If, however, science has become a subsystem of the functionally differentiated society, it alone can make decisions regarding the production of knowledge, research and the difference between true and untrue.

We can thus observe a system which reproduces itself at an autopoietic level through its own basal self-reference, and develops its own reflection in the form of the theory of knowledge.

The relevance of the environment is not denied by the self-referential constitution of this system: we conceive of the environment as a complexity that can be determined only by the structures of the system.

However, it is the complexity of the environment that allows a system-internal complexity to be constructed.

The concept of self-reference therefore rules out any continuity of system and environment.

This implies that every description of the environment through the system (i.e., every other-reference and every opening) is only possible as a construction of the system.

But self-reference is not to be equated with the observer, even if at first glance they look the same. The form of the observer does not lie in mere self-description, but in the difference between self- and other-reference as a difference.

The observer is the unity of this difference:

the self can only be mentioned in contrast to the other, and in general the unity of the observer appears paradoxical, in that it is the unity of the difference, the simultaneity of self- and other-reference.

(Source: Unlocking Luhmann by  Claudio Baraldi, Giancarlo Corsi, Elena Esposito)

Nothing in sociology makes sense except in the light of game theory

Pedro Domingos, Professor of computer science

Where can Generative AI replace Human Intelligence?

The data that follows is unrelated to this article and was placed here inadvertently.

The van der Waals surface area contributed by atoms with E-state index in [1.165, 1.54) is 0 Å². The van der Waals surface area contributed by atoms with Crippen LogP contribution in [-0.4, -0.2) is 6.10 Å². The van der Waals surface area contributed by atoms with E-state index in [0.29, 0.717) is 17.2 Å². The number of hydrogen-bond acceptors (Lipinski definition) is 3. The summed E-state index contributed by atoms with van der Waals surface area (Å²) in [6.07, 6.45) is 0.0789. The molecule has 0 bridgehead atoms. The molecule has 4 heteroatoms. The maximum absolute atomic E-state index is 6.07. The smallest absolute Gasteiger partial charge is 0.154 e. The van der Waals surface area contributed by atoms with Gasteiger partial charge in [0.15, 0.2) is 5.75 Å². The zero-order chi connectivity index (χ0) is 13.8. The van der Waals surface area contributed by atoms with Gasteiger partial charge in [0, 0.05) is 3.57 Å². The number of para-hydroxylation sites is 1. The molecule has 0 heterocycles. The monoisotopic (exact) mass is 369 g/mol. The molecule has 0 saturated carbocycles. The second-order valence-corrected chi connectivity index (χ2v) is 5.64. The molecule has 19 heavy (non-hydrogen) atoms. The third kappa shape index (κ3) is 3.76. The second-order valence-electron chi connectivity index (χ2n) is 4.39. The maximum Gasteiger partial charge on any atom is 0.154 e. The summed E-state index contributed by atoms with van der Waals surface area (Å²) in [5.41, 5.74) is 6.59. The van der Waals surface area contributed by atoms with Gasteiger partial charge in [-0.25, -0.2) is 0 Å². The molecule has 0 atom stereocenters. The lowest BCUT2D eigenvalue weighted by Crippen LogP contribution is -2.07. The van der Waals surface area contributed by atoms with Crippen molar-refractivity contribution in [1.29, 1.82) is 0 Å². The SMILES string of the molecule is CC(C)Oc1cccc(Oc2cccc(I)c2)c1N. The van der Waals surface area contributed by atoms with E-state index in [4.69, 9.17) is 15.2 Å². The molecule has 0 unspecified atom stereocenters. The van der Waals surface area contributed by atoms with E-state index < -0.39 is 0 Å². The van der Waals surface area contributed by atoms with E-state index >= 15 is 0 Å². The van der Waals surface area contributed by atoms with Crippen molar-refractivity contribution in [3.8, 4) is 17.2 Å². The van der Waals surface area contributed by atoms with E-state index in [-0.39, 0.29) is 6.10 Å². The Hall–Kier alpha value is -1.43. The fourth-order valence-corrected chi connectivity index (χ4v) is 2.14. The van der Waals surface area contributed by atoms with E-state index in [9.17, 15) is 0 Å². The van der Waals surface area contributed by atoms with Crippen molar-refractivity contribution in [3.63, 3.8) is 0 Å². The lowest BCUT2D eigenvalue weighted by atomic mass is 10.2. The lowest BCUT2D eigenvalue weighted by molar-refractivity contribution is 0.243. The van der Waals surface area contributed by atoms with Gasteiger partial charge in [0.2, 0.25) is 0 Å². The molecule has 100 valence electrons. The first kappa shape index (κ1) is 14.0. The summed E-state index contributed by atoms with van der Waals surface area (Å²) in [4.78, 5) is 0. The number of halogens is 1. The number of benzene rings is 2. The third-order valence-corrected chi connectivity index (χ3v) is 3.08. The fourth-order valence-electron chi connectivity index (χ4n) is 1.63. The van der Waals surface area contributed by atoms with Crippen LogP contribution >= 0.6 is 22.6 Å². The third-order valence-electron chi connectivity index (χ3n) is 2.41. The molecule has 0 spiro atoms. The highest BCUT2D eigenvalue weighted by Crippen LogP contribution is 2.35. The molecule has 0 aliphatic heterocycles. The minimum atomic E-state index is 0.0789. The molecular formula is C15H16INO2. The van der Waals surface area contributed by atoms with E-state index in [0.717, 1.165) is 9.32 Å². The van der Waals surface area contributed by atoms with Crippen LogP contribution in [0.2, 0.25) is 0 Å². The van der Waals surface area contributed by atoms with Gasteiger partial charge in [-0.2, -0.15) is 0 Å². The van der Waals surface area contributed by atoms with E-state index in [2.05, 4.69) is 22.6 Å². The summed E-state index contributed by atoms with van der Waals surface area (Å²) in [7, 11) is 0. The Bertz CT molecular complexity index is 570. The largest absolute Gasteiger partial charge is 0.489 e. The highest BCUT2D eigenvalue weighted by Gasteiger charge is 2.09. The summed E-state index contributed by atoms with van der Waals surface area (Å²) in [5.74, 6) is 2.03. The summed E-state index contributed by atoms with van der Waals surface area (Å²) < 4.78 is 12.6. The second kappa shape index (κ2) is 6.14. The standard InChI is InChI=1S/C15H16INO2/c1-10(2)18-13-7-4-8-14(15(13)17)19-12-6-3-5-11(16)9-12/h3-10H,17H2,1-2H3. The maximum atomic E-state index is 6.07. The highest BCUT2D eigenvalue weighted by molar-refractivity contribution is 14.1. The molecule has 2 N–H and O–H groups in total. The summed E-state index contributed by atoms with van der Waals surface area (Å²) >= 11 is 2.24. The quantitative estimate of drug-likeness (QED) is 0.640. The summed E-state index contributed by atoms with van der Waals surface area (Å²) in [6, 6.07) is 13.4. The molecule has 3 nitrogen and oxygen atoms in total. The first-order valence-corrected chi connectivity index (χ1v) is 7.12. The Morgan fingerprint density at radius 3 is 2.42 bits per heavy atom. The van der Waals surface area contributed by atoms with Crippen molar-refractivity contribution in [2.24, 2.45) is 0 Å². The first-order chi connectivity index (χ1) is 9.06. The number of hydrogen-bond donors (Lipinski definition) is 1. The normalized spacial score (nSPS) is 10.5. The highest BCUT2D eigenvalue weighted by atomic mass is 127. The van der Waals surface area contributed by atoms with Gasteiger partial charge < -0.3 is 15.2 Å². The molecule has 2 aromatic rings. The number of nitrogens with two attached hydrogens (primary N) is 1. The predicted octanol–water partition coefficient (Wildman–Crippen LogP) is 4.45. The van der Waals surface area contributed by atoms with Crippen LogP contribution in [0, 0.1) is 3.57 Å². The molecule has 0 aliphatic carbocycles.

– Fragility or

– Resilience (Robustness) or

– Antifragility or 

– Symbioses?

Fragility or antifragility refers to the potential benefit or disadvantage of being exposed to something related to volatility.

These something are

  • Uncertainty
  • Variability
  • Imperfect, incomplete knowledge
  • Chaos
  • Volatility
  • Instability
  • Disorder
  • Entropy
  • Time
  • The Unknowns
  • Randomness
  • Unrest
  • Stressors
  • Error
  • Dispersion of Results
  • Ignorance

Notice: Uncertainty, Disorder, and The Unknown can have the same effect:

chatgpt subsytems

Picture: Generative AI – ChatGPT, Google Gemini, Baidu, Claude, xAI Grok a.o.: Optimizing Language Models for Dialogue in Functional Systems of Society

chatgpt subsytems

Picture: Generative AI – Optimizing Structures for Structural Coupling between Functional Systems of Society

About Structural Coupling between Functional Systems

„In a functionally differentiated society, structural coupling presupposes the operational closure of functional systems.

However, structural coupling between functional systems is also operational coupling, because specific communications are contingently shared by different systems, although they are immediately connected to the internal autopoiesis of these systems (e.g., to the political system and the economic system or the legal system and the economic system).

For instance, negotiating and signing a property contract is a communication which is contingently shared by the legal system and the economic system, and the government’s reimbursement of tax is a communication which is contingently shared by the political system and the economic system.

Operational coupling is possible in society because it involves the same type of operation (communication), but it is not possible between social systems and psychic systems, as communication and thought are different types of operation, ensuring the autopoiesis of different types of meaning-constituting systems.

Structural and operational coupling between functional systems show how functional differentiation determines the integration of society.

This integration is necessary because the differentiation of functions also requires systematic interdependencies to reproduce society as a whole.

However, the great quantity of structural and operational couplings between the subsystems exposes the functionally differentiated society to continuous and systematic self-irritations, which cannot be regulated at the level of the society itself. Therefore, in the functionally differentiated society, the combination of multiple forms of operational closure in functional systems, and the interdependencies that enhance continuous self-irritation in each functional system, create an exceptional level of complexity.“

(Source: Unlocking Luhmann by  Claudio Baraldi, Giancarlo Corsi, Elena Esposito)